People With A Satisfying Sex Life Are More Likely To Cheat, Study Finds
Why do people cheat? It can feel like an impossible question to answer — especially as everyone will have their own reasons. But it's natural to wonder how and why cheating happens, especially because cheating can have such a destructive effect on a relationship.
"Cheating and it's consequences are one of the most devastating moments in a relationship," relationship coach and psychic medium Melinda Carver, tells Bustle. "It turns your whole world upside-down... you begin to look at everything in your relationship as a lie, and your self-esteem plummets."
But a new study gives some interesting insight into what makes us more likely to stray. Researchers at Florida State University followed 233 newly married couples for up to three and a half years, looking at a variety of factors and, of course, whether or not they cheated. They argued that, in a time when we're constantly plugged in, it's more important than ever to understand what leads people to stray.
“With the advent of social media, and thus the increased availability of and access to alternative partners, understanding how people avoid the temptation posed by alternative partners may be more relevant than ever to understanding relationships," the authors said.
One of the most surprising things about the study was that people who had better sex — those who reported being more satisfied with their sex lives in their relationship — were more likely to cheat. It spins the idea that cheating is all about being sex-deprived right on its head. Instead, the authors suggested that it may be that these people feel more positive about sex generally, and have a tendency to seek it out, whether they're in a relationship or not.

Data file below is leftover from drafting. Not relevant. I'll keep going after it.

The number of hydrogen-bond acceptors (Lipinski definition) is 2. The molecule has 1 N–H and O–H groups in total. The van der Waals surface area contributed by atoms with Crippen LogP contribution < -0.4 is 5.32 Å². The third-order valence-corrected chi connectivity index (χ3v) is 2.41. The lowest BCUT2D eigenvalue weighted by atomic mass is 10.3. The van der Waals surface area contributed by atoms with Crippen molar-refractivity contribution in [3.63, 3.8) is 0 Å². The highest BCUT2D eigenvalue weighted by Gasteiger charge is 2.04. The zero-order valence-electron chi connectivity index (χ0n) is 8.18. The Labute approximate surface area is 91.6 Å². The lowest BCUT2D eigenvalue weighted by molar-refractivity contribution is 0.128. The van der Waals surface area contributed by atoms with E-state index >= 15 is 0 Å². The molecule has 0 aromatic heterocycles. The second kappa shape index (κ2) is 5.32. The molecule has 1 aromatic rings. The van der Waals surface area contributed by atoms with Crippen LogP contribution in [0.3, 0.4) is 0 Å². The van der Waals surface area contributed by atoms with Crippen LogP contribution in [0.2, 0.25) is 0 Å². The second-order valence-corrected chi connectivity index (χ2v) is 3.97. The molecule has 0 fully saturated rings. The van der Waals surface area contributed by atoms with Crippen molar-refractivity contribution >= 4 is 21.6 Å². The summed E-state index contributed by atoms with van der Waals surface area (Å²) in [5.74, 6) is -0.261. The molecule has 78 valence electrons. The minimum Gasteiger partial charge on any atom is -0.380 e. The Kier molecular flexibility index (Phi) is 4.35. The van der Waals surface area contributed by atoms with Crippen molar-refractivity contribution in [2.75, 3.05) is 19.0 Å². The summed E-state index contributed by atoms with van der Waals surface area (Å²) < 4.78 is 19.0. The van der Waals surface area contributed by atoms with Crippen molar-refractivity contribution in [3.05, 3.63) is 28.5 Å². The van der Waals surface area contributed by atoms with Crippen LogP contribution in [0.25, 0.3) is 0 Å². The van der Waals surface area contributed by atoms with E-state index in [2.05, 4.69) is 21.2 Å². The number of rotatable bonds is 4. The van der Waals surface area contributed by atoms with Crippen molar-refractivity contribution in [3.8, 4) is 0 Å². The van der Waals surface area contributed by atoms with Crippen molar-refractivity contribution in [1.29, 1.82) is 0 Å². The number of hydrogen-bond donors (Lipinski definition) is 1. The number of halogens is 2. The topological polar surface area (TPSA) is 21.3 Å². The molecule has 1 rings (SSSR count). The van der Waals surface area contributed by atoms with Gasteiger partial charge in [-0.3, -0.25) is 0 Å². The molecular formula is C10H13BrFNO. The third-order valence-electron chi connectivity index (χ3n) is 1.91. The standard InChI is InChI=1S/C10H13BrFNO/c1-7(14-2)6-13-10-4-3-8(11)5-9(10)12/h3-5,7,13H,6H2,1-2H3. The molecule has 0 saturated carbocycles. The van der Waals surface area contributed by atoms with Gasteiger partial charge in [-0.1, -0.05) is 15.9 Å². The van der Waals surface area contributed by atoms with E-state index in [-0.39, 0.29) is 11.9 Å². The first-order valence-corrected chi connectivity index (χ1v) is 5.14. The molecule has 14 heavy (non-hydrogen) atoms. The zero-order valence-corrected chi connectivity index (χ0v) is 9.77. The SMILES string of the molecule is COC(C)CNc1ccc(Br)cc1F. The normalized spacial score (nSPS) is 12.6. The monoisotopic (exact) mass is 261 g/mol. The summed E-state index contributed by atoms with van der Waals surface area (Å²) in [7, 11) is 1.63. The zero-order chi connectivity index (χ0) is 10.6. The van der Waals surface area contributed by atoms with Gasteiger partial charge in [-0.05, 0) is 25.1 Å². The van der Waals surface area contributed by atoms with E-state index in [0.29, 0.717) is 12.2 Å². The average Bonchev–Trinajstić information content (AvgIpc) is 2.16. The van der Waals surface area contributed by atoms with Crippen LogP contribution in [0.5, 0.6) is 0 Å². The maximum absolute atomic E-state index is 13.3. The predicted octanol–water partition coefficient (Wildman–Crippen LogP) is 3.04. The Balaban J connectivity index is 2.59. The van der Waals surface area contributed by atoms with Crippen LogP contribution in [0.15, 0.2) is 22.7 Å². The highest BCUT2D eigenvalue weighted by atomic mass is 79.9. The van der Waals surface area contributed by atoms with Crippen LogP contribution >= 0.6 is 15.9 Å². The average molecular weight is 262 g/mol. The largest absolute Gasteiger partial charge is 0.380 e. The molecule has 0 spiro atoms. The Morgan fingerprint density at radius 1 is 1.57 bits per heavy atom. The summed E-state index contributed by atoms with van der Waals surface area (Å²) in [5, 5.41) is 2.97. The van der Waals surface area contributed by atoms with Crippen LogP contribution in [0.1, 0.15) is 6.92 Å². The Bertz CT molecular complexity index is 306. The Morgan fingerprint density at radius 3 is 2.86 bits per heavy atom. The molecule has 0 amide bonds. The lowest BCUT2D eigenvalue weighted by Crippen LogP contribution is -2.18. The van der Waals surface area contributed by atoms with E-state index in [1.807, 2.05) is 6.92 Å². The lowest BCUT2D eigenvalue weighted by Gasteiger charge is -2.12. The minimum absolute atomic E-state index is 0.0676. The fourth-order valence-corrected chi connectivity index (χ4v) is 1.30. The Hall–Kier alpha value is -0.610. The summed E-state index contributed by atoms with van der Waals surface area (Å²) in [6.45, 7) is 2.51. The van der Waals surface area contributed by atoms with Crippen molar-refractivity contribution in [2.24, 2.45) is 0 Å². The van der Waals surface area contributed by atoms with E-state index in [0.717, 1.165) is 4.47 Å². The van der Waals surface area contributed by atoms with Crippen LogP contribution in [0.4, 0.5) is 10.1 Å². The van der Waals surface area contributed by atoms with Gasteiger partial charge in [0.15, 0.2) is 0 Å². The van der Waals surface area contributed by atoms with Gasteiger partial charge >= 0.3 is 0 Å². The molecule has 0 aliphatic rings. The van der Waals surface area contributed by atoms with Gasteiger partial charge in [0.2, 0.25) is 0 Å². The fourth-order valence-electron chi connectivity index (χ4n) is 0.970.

But that wasn't all the researchers found. Here are the other factors that influenced whether or not someone would cheat because, well, it's pretty complicated.
1. Attention Disengagement Played A Role
What is attention disengagement? Well, it's basically what it sounds like. The researchers showed participant studies of "attractive" people and saw how quickly they could disengage their attention — or look away. They found that individuals who looked away even a few hundred milliseconds faster than average were almost 50 percent less likely to cheat.
2. Devaluation Played A Role, Too
Devaluation is another psychological process — it's whether you "downgrade" how attractive another person is in your mind, especially if they're good looking. Those who were more faithful were more likely to devalue the attractiveness of photos they were showed.
3. Age Matters
Young people were more likely to not be satisfied with their relationship — and to stray. So maybe it's not just about getting bored with each other. Young people stray even more than older ones, who presumably have often been together for longer.
4. With Attractiveness, It Really Varied
Interestingly, the study found that "unattractive" women were more likely to have an affair than "attractive" women, but the same wasn't true for "unattractive" men. However, men were more likely to stray if their partner was "unattractive" — and that wasn't the case for women. It's unclear what they considered "attractive" as it's so subjective, but they seemed to find a link there.
5. Sexual History Came Into Play
Sexual history was another area where women and men differed. Men who had a history of short-term sexual partners were found to be more likely to cheat. But for women, the opposite was true.
There's probably never going to be one single reason that people cheat in relationships. Every single person is different, but it is useful to get a sense of what makes people stray in general, because it's not always what you think. Having a great sex life might not mean that someone will stay faithful — and men and women may react differently to their partner's attractiveness levels. Just make sure that your relationship is healthy and honest and that you constantly touch base with each other — that's the most you can do.